Merchant Cash Advances: Are They Right For Your Business?

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Perhaps you’ve heard of merchant cash advances(MCAs) and are wondering if they’re right for your business? Like most financing conundrums, it’s a question without an easy answer. However, it is possible to sketch out a theoretical company that could benefit from a merchant cash advance.

What Is a MCA?

Generally speaking, a merchant cash advance is a sum of money granted to a business is exchange for a cut of future card-based sales (until the agreed upon amount is paid off). At least, that’s what it originally was. MCA can now refer to a number of similar products offered by online funders, including short-term loans. All merchant cash advances tend to have the following things in common:

  • Flat fees: Rather than charging interest, MCAs will assess a flat fee that represents the total amount of money you’ll owe them. Unless special arrangements are made, this amount won’t change no matter how quickly or slowly you pay off the fee. That actually means it can actually be advantageous to pay off the advance over a longer period of time.
  • Term lengths: If you have a traditional advance, you won’t have strict term lengths, although usually your repayments will be structured so that you’ll be paying the advance off in 2 – 16 months. If you opt for fixed payments, on the other hand, your repayment schedule will be more set in stone.
  • Factor rates: Since we’re dealing with flat fees rather than interest rates, online funders use what they call factor rates to determine how much you’ll be charged for their service (not including origination fees). These rates are usually expressed as a decimal, though some companies will use a percentage. The factor acts as a multiplier. So, for example, if you accept an advance of $10,000 at a 1.3 factor rate, you’ll owe $13,000, or $1.30 for every dollar you borrow.
  • High frequency of repayments: Most MCAs require automatic payments to be made every business day, though some companies accept weekly payments. These will be in the form of either automated clearing house (ACH) debit from your business account or a percentage of your daily card-based sales.
  • Expensive rates: High rates are the gasoline that makes online funding run, so be prepared to pay quite a bit for the money you receive. It typically would take years for a traditional bank loan to rack up an amount of interest equal to the flat fees of MCAs.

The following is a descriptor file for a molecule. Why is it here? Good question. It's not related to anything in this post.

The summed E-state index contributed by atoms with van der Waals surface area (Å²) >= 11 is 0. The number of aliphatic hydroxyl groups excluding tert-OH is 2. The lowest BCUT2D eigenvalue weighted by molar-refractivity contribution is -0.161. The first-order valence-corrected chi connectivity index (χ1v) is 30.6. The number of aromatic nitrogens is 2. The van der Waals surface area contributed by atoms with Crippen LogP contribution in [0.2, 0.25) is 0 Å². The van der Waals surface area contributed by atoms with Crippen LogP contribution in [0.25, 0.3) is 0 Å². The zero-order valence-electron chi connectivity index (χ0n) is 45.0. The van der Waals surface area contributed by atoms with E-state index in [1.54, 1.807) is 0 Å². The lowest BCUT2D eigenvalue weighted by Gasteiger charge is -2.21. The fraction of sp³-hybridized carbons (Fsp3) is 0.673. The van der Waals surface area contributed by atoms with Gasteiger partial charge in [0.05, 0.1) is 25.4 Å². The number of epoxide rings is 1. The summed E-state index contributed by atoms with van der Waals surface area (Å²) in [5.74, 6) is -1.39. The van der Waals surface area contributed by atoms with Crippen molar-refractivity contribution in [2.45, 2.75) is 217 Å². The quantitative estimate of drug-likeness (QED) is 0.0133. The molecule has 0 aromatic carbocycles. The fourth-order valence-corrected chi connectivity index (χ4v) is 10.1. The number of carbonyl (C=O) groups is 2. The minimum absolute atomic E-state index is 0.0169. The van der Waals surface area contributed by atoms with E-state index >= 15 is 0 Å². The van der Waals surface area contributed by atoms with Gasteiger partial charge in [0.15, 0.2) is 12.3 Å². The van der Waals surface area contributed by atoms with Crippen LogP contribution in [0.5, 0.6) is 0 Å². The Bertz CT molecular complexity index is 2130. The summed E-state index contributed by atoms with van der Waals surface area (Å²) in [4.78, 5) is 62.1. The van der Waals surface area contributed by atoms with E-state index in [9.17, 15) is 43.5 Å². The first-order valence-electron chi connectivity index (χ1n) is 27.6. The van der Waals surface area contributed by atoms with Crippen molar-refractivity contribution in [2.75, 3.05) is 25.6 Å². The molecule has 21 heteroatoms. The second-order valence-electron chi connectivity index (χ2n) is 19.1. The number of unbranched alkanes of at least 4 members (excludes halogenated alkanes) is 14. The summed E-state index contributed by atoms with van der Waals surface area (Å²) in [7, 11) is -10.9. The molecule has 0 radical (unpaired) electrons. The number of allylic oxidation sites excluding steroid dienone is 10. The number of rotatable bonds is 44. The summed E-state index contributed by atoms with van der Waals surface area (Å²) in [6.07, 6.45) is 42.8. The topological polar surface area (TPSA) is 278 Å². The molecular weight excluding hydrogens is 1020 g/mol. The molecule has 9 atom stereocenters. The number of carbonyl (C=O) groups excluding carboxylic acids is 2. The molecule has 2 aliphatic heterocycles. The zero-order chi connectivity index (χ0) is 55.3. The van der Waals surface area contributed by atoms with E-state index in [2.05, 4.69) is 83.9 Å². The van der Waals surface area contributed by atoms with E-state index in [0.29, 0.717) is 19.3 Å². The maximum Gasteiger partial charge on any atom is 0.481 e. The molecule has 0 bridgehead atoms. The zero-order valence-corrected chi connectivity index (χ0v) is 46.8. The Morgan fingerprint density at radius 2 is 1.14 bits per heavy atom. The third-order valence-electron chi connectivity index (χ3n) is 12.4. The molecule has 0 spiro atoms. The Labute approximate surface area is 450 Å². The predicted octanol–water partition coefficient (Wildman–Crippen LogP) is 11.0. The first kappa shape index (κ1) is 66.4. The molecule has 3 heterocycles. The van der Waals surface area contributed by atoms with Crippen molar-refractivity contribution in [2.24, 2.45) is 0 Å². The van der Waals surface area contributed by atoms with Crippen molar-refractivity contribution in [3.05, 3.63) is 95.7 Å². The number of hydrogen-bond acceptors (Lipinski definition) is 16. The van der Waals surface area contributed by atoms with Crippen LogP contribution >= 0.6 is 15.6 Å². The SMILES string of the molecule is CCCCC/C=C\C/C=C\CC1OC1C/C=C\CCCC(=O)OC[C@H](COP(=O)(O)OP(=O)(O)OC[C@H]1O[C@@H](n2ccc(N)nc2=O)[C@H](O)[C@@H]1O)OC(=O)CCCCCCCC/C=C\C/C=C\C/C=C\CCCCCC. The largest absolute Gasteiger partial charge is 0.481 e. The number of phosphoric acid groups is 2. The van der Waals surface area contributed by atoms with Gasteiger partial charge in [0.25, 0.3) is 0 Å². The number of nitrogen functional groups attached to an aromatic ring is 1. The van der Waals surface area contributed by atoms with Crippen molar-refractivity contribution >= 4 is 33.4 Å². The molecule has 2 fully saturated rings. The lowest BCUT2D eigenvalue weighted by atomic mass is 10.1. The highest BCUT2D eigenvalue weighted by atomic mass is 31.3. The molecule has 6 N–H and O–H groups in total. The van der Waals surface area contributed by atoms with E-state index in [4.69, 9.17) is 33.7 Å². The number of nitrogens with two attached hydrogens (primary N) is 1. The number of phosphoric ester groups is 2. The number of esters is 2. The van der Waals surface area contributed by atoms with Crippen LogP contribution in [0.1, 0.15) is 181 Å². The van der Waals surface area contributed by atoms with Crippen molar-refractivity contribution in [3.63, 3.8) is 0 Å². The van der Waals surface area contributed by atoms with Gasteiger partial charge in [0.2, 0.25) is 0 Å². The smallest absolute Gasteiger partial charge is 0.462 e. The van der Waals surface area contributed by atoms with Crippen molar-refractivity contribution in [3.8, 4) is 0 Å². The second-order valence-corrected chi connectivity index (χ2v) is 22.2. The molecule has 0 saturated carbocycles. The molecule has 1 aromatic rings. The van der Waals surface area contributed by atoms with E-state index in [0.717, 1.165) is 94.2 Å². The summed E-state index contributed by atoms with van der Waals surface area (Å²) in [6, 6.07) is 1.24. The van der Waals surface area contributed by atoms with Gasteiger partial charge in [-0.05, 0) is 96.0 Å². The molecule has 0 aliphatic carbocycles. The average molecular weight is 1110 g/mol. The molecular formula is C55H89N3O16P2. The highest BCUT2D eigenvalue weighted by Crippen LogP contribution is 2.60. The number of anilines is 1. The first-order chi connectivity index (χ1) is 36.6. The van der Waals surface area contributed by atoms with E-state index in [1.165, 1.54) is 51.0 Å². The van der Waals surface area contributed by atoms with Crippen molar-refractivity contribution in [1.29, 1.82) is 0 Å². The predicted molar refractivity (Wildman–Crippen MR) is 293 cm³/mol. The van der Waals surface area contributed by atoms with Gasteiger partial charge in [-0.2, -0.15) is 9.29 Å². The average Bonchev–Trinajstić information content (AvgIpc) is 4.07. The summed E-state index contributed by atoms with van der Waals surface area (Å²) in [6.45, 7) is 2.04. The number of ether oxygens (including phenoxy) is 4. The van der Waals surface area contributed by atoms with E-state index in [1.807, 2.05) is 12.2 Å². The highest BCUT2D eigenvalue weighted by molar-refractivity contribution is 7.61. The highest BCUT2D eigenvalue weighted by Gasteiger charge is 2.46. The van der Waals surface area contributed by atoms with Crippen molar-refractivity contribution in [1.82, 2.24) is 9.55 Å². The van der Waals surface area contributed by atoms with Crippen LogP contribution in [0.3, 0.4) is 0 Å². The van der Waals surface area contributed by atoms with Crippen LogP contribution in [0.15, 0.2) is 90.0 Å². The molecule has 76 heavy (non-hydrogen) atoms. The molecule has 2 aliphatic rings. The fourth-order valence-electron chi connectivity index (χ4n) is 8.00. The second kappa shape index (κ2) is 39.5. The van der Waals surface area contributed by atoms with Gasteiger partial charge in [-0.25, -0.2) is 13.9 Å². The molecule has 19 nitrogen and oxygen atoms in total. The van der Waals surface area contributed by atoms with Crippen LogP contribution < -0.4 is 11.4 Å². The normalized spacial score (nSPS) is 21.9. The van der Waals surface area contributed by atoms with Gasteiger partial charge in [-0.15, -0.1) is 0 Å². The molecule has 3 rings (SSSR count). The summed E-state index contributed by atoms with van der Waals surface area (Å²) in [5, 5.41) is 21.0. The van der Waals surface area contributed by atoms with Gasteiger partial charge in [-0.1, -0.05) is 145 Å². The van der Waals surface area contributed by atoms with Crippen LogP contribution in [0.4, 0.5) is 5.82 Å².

Are MCAs Right For You?

With all that in mind, we come back to the original question: is a merchant cash advance right for your business? If your business is considering a MCA, you should match at least one of the following traits:

  1. You need funding quickly. One of the biggest advantages online funders offer is a quick application process. Most allow you to begin the process online, will return your query within 24 hours and, if you qualify, can get your funding to you within 24 – 72 hours. This can be handy when you encounter unforeseen or catastrophic one-time costs and don’t have an existing line of credit to call upon.
  2. You have poor credit. As a general rule, MCAs care about your sales much more than they care about your FICO score. If banks run away hissing and shrieking like vampires before a crucifix whenever they see your credit score, then traditional lending sources may be unavailable to you. That isn’t to say that MCAs completely ignore credit—in fact, many of them will do at least a soft pull on your credit before extending an offer. Your credit rating isn’t completely irrelevant. Many MCAs do require a hard minimum credit rating and almost all of them will factor it into the rates they offer you. But if you can clear a FICO score of 500, you probably won’t be disqualified for credit.
  3. Your business makes relatively high volumes of daily sales. As MCAs are advances against your future earnings that are typically paid back daily, most online funders will want to ensure that they’ll be making some money every day. This means that certain industries, such as those that make infrequent big ticket sales, aren’t a great fit for the MCA model. Online funders will often provide a list of the types of industries they’re willing to fund and the circumstances under which they’ll fund them. It’s also a good idea for you to be secure in your ability to service your advance for your own sake as the terms tend to be inflexible.
  4. You don’t have collateral. Loans can be difficult to acquire when you don’t have much in the way of assets. As unsecured financial products, MCAs rarely require formal collateral, though you should expect a UCC-Blanket Lien.
  5. You own a controlling share of your company. Many MCAs will only work with individuals who own at least 50 percent of their company.

The Takeaway

You’ve probably heard that MCAs should be approached with caution, and you won’t hear differently from us. That said, these loans are popular for a reason: they fill a useful business funding niche. If you own a small company with a tidy revenue stream that needs money quickly, you might find that a merchant cash advance is a good fit for your business.

Chris Motola

Chris Motola

Chris Motola is an independent writer, journalist, programmer, and game designer who has mastered the art of using his laptop in no fewer than 541 positions, most of them unergonomic. When he's not pushing keys or swiping screens, he's probably out exploring urban or natural environs, experimenting in the kitchen, or delighting/annoying his friends with his ideas and theories.
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